PlayStation 5

Rumor that Lockhart will be unveiled in August.

Microsoft will have a big hill to climb compared to Sony, as you note.

Perhaps they’re counting on being able to price the Series S significantly lower than what Sony could get away with. For example, what if it’s:

PS5 - $599
PS5 digital - $499
Xbox Series X - $599
Xbox Series S - $299 (or $399)

I think it’d have to be that significant for them to have a clear value proposition for players looking for a lower-cost option.

That’s basically impossible. The estimates are that they’ll save about $20 on the bill of materials. Anything beyond that would have to come from Sony subsidizing the digital edition more than the normal, based on them making more money from digital sales than physical ones. That’s about $8 per game. The average console user buys about 2 games per year. There is no way they can recoup an extra $180 of subsidies from that. They probably can’t even recoup an extra $80.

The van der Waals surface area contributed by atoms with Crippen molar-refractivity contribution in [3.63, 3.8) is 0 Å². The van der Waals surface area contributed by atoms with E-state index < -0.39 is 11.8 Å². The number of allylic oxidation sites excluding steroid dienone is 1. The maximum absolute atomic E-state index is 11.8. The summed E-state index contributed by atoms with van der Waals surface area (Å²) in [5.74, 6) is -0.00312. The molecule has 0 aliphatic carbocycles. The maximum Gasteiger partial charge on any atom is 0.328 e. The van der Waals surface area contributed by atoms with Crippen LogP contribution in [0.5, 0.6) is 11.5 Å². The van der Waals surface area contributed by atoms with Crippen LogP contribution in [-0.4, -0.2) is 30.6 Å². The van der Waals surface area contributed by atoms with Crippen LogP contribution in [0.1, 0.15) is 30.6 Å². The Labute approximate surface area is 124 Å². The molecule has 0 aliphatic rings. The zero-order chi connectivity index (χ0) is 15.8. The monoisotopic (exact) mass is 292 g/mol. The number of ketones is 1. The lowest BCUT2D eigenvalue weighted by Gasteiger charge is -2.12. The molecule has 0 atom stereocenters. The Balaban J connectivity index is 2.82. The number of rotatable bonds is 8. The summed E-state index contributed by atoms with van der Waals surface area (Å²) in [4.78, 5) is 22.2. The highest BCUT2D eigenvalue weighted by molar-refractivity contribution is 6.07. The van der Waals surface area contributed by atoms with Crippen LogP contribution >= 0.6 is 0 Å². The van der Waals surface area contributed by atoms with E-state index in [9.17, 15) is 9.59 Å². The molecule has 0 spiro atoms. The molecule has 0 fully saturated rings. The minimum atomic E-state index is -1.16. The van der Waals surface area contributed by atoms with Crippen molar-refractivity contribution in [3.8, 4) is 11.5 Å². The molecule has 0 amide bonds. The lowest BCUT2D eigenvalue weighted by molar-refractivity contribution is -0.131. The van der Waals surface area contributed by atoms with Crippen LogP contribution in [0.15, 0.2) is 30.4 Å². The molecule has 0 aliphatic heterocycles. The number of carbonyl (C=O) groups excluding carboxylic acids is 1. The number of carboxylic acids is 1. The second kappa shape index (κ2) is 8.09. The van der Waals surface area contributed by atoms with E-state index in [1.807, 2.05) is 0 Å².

I think Sony is slowly priming people for a higher price, e.g. “value creation” and so on and so forth. Given that the Blu-ray drive is not a huuuuuge cost factor, I find it unlikely that there’ll be a $399 sku.

Isn’t there licensing to be paid for the physical drive as well?

Judging by how MS handled the X, I don’t think so. They made you download the Blu-Ray app to reduce licensing fees, so (other than chips etc which are built into the hardware cost) the licensing is based on active users rather than the actual hardware. Of course, Sony may not have the same licensing setup.

This is my guess if neither company blinks.

If the flagships are $499, there will be rejoicing and red ink.

Yes, if you include a drive, you have the physical cost of the drive itself, licensing for blu-ray, you make more money per game selling digitally, and of course you enable the used games market to exist so you get less sales overall as each game can be played by multiple people.